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Meaning of the song ‘Invocation’ by ‘Common’

Released: 1997

Common’s track “Invocation” from his fourth studio album “One Day It’ll All Make Sense” is a lyrical journey of self-reflection and observational snapshots of life on the streets, contrasted with the hopes and aspirations of a hip-hop artisan comes face to face with the commercial pressures of the music industry. The layered narrative aims to evoke thought and introspection.

The song opens with a reality-check as Common envisions the afterlife while being profoundly influenced by the soulful music of Stevie Wonder; a clear nod to the blending of different music genres that influence hip-hop. Common’s fusion of various influences epitomizes the convergence of countless cultures and sounds that make up the mosaic of hip-hop.

Common injects a healthy dose of self-awareness and authenticity into his lyrics when he discusses the duality of his life as an artist. He mentions ‘outgrowing the streets’ which is a representation of his maturity and growth as both an individual and as an artist. He spits, “It’s a cold world and niggas need summer”, illustrating the harsh realities of the street life and the desire for better days.

The phrase, “There’s a thin line between war and peace, whores and jeeps”, is a play on reality and materialistic desires, the relentless struggle between good and evil, peace and violence, love and lust. It highlights the conflicts Common has captured from the gritty underbelly of the city.

When he says, “my third eye is like pink eye, seemin’ contagious”, he’s referring to his spiritual enlightenment, his ability to perceive matters beyond the material world. The ‘third eye’ is often associated with spiritual awakening in Eastern philosophies.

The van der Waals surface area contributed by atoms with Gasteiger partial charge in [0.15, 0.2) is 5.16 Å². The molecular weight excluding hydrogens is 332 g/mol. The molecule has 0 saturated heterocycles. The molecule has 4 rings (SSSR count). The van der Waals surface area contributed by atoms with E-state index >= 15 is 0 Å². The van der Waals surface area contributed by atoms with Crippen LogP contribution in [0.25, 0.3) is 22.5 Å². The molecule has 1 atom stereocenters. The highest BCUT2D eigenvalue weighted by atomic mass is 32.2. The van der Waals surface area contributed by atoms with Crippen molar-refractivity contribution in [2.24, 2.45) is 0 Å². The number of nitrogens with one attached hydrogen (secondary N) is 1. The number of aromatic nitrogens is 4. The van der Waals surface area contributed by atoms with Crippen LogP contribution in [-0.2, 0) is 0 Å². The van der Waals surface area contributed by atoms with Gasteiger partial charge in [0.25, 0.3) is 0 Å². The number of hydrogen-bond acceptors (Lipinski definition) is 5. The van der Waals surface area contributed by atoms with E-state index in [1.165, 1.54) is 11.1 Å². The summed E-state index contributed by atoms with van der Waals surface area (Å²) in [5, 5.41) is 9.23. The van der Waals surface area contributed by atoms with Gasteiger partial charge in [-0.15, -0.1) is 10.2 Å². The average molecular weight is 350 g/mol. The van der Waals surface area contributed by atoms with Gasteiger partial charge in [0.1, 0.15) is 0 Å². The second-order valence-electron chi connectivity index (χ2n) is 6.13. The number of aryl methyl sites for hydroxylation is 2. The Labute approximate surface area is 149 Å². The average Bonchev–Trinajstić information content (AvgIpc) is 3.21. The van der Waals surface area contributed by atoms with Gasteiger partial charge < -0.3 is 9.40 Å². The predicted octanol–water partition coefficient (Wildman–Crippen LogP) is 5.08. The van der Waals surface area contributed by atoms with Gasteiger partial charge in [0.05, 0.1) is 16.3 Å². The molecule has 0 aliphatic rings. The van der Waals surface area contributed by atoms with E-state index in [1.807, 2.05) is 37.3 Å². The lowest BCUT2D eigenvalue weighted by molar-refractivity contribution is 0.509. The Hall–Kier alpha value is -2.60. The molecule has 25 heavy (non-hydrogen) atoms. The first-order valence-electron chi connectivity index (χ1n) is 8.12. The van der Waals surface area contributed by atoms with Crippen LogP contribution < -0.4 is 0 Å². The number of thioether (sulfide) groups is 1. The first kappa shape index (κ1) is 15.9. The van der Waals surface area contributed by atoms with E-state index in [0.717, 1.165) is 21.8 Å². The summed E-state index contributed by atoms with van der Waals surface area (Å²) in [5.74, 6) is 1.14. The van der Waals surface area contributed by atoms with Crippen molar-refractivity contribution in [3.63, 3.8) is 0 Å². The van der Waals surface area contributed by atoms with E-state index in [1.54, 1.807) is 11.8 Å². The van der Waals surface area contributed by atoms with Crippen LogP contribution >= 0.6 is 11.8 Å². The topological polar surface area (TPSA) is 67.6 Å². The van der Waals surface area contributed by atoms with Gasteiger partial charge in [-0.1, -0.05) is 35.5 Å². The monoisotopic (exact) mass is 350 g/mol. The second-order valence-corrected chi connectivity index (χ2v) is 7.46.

Furthermore, the lines “I feel Mexican, hip hop is my garden” symbolize the idea of hip-hop being a fertile ground for cultivating ideas and creativity, similar to a gardener tending to his plants. It could also be a subtle push to promote cultural inclusivity in hip-hop, where everyone regardless of their background, has something unique to offer.

Common gets personal when he narrates the chilling story of his friend Rashad who was shot but survived, saying “And said slugs was still stuck in him, when it rained, it fucked with him”. This vivid imagery personifies the real-life impacts of violence on people’s lives.

The closure of this verse with “I said it’s here” repeated, is a proclamation that his album, his message, and his time have arrived. It signifies Common’s defiance against industry pressures and commercial expectations, an affirmation of his determination to stay true to his artistic integrity and authenticity.

So, “Invocation” is a conscious rap classic with introspective thoughts and vivid street tales, designed to invoke contemplation. As with many of Common’s songs, the reflections he offers serve not only to illustrate his personal journey but also providing insights into the broader socio-cultural landscapes of his time.

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